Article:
Social Expectations Bias Decision-Making in Uncertain Inter-Personal Situations
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Public Library of Science (PLOS)
BehaviorComputersDecision makingEmotionsGamesPersonalityPersonality traitsSocial research
Ruz, M.; Moser, A.; Webster, K. Social Expectations Bias Decision-Making in Uncertain Inter-Personal Situations. Plos One, 6(2): e15762 (2011). [http://hdl.handle.net/10481/30928]
SponsorshipResearch presented in this paper was supported by the Spanish Ministry of Science and Innovation (MICINN) through a Ramón y Cajal Research Fellowship granted to MR (ref. RYC-2008-03008).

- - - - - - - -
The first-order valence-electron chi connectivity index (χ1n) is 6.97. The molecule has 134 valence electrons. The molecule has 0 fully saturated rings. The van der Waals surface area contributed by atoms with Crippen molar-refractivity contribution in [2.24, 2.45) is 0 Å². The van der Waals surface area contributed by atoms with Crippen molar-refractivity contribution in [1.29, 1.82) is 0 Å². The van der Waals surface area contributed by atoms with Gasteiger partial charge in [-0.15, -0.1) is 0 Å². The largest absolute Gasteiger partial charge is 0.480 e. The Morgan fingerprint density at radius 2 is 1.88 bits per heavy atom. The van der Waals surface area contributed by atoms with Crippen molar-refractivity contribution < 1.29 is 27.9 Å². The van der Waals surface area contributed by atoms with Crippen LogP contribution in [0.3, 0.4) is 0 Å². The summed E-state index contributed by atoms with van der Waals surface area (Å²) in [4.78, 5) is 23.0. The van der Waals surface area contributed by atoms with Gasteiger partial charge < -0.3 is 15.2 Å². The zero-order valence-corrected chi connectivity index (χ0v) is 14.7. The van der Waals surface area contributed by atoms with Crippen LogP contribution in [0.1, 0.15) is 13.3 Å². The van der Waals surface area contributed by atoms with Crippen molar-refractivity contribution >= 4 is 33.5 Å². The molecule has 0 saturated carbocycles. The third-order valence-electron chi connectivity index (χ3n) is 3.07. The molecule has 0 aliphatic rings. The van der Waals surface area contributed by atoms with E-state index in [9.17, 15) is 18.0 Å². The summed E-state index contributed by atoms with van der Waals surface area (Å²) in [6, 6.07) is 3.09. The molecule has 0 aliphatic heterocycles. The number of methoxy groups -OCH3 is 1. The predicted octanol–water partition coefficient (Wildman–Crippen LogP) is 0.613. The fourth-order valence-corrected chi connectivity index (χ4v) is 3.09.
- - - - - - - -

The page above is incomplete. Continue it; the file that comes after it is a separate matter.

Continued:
Understanding the role that social cues have on interpersonal choice, and their susceptibility to contextual effects, is of core importance to models of social decision-making. Language, on the other hand, is one of the main means of communication during social interactions in our culture. The present experiments tested whether positive and negative linguistic descriptions of alleged partners in a modified Ultimatum Game biased decisions made to the same set of offers, and whether the contextual uncertainty of the game modulated this biasing effect. The results showed that in an uncertain context, the same offers were accepted with higher probability when they were preceded by positive rather than by negative valenced trait-words. Participants also accepted fair offers with higher probability than unfair offers, but this effect did not interact with the valence of the social descriptive words. In addition, the speed of the decision was affected by valence: acceptance choices were faster when they followed a positive adjective, whereas rejection responses were faster after a negative-valenced word. However, these effects were highly reduced when the uncertainty was eliminated from the game. This suggests that positive and negative relevant social information can bias decisions made to the same pieces of evidence during interpersonal interactions, but that this mainly takes place when the uncertainty associated with the choices is high.